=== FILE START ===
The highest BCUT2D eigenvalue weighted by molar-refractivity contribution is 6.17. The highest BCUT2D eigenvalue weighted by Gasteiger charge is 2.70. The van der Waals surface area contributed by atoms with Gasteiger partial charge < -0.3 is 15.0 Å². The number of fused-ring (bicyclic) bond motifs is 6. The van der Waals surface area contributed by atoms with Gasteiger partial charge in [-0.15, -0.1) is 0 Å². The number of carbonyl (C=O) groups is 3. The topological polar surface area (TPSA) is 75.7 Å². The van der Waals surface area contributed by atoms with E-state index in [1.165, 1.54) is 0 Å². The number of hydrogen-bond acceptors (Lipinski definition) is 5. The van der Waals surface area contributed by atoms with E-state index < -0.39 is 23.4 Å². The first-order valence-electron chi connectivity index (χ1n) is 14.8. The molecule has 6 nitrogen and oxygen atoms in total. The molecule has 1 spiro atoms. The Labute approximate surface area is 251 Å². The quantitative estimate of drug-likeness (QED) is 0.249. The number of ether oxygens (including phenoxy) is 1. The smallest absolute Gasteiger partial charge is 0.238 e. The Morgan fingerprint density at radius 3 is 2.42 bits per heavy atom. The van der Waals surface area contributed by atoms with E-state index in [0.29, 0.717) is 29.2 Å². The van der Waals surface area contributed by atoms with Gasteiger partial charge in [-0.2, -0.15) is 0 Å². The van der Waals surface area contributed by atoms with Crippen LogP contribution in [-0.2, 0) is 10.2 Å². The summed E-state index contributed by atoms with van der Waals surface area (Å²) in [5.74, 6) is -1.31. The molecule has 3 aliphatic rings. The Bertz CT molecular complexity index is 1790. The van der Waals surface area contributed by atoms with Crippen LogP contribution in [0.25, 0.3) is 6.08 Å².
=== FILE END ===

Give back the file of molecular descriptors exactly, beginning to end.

The highest BCUT2D eigenvalue weighted by molar-refractivity contribution is 6.17. The highest BCUT2D eigenvalue weighted by Gasteiger charge is 2.70. The van der Waals surface area contributed by atoms with Gasteiger partial charge < -0.3 is 15.0 Å². The number of fused-ring (bicyclic) bond motifs is 6. The van der Waals surface area contributed by atoms with Gasteiger partial charge in [-0.15, -0.1) is 0 Å². The number of carbonyl (C=O) groups is 3. The topological polar surface area (TPSA) is 75.7 Å². The van der Waals surface area contributed by atoms with E-state index in [1.165, 1.54) is 0 Å². The number of hydrogen-bond acceptors (Lipinski definition) is 5. The van der Waals surface area contributed by atoms with E-state index < -0.39 is 23.4 Å². The first-order valence-electron chi connectivity index (χ1n) is 14.8. The molecule has 6 nitrogen and oxygen atoms in total. The molecule has 1 spiro atoms. The Labute approximate surface area is 251 Å². The quantitative estimate of drug-likeness (QED) is 0.249. The number of ether oxygens (including phenoxy) is 1. The smallest absolute Gasteiger partial charge is 0.238 e. The Morgan fingerprint density at radius 3 is 2.42 bits per heavy atom. The van der Waals surface area contributed by atoms with E-state index in [0.29, 0.717) is 29.2 Å². The van der Waals surface area contributed by atoms with Gasteiger partial charge in [-0.2, -0.15) is 0 Å². The van der Waals surface area contributed by atoms with Crippen LogP contribution in [-0.2, 0) is 10.2 Å². The summed E-state index contributed by atoms with van der Waals surface area (Å²) in [5.74, 6) is -1.31. The molecule has 3 aliphatic rings. The Bertz CT molecular complexity index is 1790. The van der Waals surface area contributed by atoms with Crippen LogP contribution in [0.25, 0.3) is 6.08 Å².